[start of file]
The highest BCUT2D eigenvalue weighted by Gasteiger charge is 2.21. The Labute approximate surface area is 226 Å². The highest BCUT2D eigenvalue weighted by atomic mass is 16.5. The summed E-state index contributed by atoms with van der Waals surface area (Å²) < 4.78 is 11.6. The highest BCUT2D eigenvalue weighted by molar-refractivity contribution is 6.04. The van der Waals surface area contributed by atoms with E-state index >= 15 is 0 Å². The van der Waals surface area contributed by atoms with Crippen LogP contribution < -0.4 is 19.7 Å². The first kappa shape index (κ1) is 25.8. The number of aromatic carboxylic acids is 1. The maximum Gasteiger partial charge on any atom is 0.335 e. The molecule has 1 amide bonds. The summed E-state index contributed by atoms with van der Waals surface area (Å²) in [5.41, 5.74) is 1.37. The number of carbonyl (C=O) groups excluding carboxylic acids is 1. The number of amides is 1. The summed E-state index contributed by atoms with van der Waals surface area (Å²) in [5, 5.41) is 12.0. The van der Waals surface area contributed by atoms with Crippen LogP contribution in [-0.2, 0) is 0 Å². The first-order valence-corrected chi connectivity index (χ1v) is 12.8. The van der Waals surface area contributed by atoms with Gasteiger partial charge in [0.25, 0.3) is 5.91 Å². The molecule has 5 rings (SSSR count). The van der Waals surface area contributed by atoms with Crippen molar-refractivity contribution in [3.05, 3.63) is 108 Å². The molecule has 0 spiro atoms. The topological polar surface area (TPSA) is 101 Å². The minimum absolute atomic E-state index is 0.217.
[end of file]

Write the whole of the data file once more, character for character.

The highest BCUT2D eigenvalue weighted by Gasteiger charge is 2.21. The Labute approximate surface area is 226 Å². The highest BCUT2D eigenvalue weighted by atomic mass is 16.5. The summed E-state index contributed by atoms with van der Waals surface area (Å²) < 4.78 is 11.6. The highest BCUT2D eigenvalue weighted by molar-refractivity contribution is 6.04. The van der Waals surface area contributed by atoms with E-state index >= 15 is 0 Å². The van der Waals surface area contributed by atoms with Crippen LogP contribution < -0.4 is 19.7 Å². The first kappa shape index (κ1) is 25.8. The number of aromatic carboxylic acids is 1. The maximum Gasteiger partial charge on any atom is 0.335 e. The molecule has 1 amide bonds. The summed E-state index contributed by atoms with van der Waals surface area (Å²) in [5.41, 5.74) is 1.37. The number of carbonyl (C=O) groups excluding carboxylic acids is 1. The number of amides is 1. The summed E-state index contributed by atoms with van der Waals surface area (Å²) in [5, 5.41) is 12.0. The van der Waals surface area contributed by atoms with Crippen LogP contribution in [-0.2, 0) is 0 Å². The first-order valence-corrected chi connectivity index (χ1v) is 12.8. The van der Waals surface area contributed by atoms with Gasteiger partial charge in [0.25, 0.3) is 5.91 Å². The molecule has 5 rings (SSSR count). The van der Waals surface area contributed by atoms with Crippen molar-refractivity contribution in [3.05, 3.63) is 108 Å². The molecule has 0 spiro atoms. The topological polar surface area (TPSA) is 101 Å². The minimum absolute atomic E-state index is 0.217.